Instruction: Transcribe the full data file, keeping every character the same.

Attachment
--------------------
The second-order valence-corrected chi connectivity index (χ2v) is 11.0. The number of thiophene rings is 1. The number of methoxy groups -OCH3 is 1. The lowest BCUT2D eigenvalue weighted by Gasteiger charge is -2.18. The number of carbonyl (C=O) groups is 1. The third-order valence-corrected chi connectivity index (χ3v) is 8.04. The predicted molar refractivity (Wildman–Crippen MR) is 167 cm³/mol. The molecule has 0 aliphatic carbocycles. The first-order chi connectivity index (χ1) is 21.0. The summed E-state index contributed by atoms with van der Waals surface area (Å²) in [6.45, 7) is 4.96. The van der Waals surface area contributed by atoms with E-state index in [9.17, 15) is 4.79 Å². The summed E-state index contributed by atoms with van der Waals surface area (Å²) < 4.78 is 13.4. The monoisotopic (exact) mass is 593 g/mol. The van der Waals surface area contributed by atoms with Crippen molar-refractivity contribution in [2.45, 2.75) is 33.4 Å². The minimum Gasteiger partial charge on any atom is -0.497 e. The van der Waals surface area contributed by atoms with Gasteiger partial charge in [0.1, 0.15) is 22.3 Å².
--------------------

The second-order valence-corrected chi connectivity index (χ2v) is 11.0. The number of thiophene rings is 1. The number of methoxy groups -OCH3 is 1. The lowest BCUT2D eigenvalue weighted by Gasteiger charge is -2.18. The number of carbonyl (C=O) groups is 1. The third-order valence-corrected chi connectivity index (χ3v) is 8.04. The predicted molar refractivity (Wildman–Crippen MR) is 167 cm³/mol. The molecule has 0 aliphatic carbocycles. The first-order chi connectivity index (χ1) is 21.0. The summed E-state index contributed by atoms with van der Waals surface area (Å²) in [6.45, 7) is 4.96. The van der Waals surface area contributed by atoms with E-state index in [9.17, 15) is 4.79 Å². The summed E-state index contributed by atoms with van der Waals surface area (Å²) < 4.78 is 13.4. The monoisotopic (exact) mass is 593 g/mol. The van der Waals surface area contributed by atoms with Crippen molar-refractivity contribution in [2.45, 2.75) is 33.4 Å². The minimum Gasteiger partial charge on any atom is -0.497 e. The van der Waals surface area contributed by atoms with Gasteiger partial charge in [0.1, 0.15) is 22.3 Å².